Josey Cirrini is finding out that it's hard to change your reputation in a small Southern town. She's a model daughter: she's buried her own hopes and...moreJosey Cirrini is finding out that it's hard to change your reputation in a small Southern town. She's a model daughter: she's buried her own hopes and dreams and instead lives to take her mother to endless meetings, teas, and doctor's appointments. But everyone in the town still looks at her as the horrid, spoiled little rich girl who kicked their shins and stole candy from their stores. But one morning, Josey wakes up and finds the town's bad girl in her closet. Della Lee has had enough of her life and is starting over up north--just as soon as she takes a break in Josey's room. She pushes Josey to come out of her shell and to start living her life for herself.
This wasn't exactly what I expected when I started it. I was expecting a typical shy-girl-meets-handsome-guy story. But it wasn't exactly like that. This was more about finding the courage to get to know yourself. The importance of female friendships. The jealousies between mothers and daughters. Surrounding yourself with people who are good for you and cutting out the ones who are negative influences. And how you can't really have healthy relationships with others until you do have a healthy relationship with yourself. Part of me wanted more of the boy/girl stuff. But the biggest part of me is thrilled that an author tackled these subjects. We have plenty of boy/girl stories out there. We don't have enough books reminding us that other relationships are important too.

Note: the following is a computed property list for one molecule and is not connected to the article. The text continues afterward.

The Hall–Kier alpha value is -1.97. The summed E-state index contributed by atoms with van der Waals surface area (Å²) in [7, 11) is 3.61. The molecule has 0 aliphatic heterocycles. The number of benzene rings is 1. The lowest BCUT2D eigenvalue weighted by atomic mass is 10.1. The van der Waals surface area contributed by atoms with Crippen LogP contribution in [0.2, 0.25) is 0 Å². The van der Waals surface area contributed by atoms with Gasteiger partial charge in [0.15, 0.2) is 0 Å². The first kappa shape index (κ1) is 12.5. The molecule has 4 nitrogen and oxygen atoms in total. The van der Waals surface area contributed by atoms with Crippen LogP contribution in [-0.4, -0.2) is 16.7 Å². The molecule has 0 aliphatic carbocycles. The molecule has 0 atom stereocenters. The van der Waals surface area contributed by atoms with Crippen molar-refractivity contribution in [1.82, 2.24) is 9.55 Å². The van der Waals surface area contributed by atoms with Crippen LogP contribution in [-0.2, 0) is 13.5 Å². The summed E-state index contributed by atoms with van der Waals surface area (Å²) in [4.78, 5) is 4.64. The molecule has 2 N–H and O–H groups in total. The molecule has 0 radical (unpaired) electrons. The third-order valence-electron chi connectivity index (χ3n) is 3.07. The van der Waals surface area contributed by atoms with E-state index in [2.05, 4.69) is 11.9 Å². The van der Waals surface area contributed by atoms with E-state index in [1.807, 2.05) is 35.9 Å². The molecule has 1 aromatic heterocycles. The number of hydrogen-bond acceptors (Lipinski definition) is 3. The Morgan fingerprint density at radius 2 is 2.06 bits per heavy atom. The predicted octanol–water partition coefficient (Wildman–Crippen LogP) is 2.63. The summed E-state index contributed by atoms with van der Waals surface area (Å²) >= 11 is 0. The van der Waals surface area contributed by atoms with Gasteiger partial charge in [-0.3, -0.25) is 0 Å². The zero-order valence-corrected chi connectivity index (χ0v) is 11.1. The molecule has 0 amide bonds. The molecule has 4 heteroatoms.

I love the way Sarah Addison Allen weaves little pieces of magic into her stories. This book had one of my favorite little magics ever. Chloe Finley, Josey's new friend, is a book magnet. Ever since she was a little girl, books have magically appeared to her when she needs them. The first time it happened, she was bored at her grandparents' farm and a book of card tricks appeared to her in the woods. When her family started noticing all these books that they hadn't bought for her, a book of simple storage solutions appeared. I just love this idea. Why can't I have that kind of magic?
I just have to include this quote that any book lover will relate to: "Books can be possessive, can't they? You're walking around in a bookstore and a certain one will jump out at you, like it had moved there on its own, just to get your attention. Sometimes what's inside will change your life, but sometimes you don't even have to read it. Sometimes it's a comfort just to have a book around. Many of these books haven't even had their spines cracked. 'Why do you buy books you don't even read?' our daughter asks us. That's like asking someone who lives alone why they bought a cat. For company, of course."
I liked this so well that I read on through all the book club questions and author interview and deleted scenes. I was floored when I saw this question in the author interview: "Is there really skiing in North Carolina?" Okay, I'm a NC native, and I probably don't know as much about your state as I should, but this just floored me. We'll never come close to competing with Utah or Vermont, but we do have skiing.. If you're in the area in the wintertime, come on over and give us a try.
So, I do recommend this. I enjoyed her other book, Garden Spells, more, but this was still a sweet little book with some important messages for women. (less)
It all starts when Moses Bailey marries young, beautiful Kate Malone. The Baileys are known to be a strict, religious family and the Malones are known...moreIt all starts when Moses Bailey marries young, beautiful Kate Malone. The Baileys are known to be a strict, religious family and the Malones are known to be a fun-loving, party family. This dichotomy continues throughout Moses and Kate's family tree. Some of their descendants are fiddle-playing musicians and some are devout church-going folks who frown on their more-popular relatives. The book mainly follows the lives of five different family members. Each one has something to contribute to the church vs fiddle feud, whether it's "I used to be a good-time man, but God showed me the error of my ways late one night" or "My mama was a real religious woman and I just couldn't wait to get out from under her roof and off to Nashville."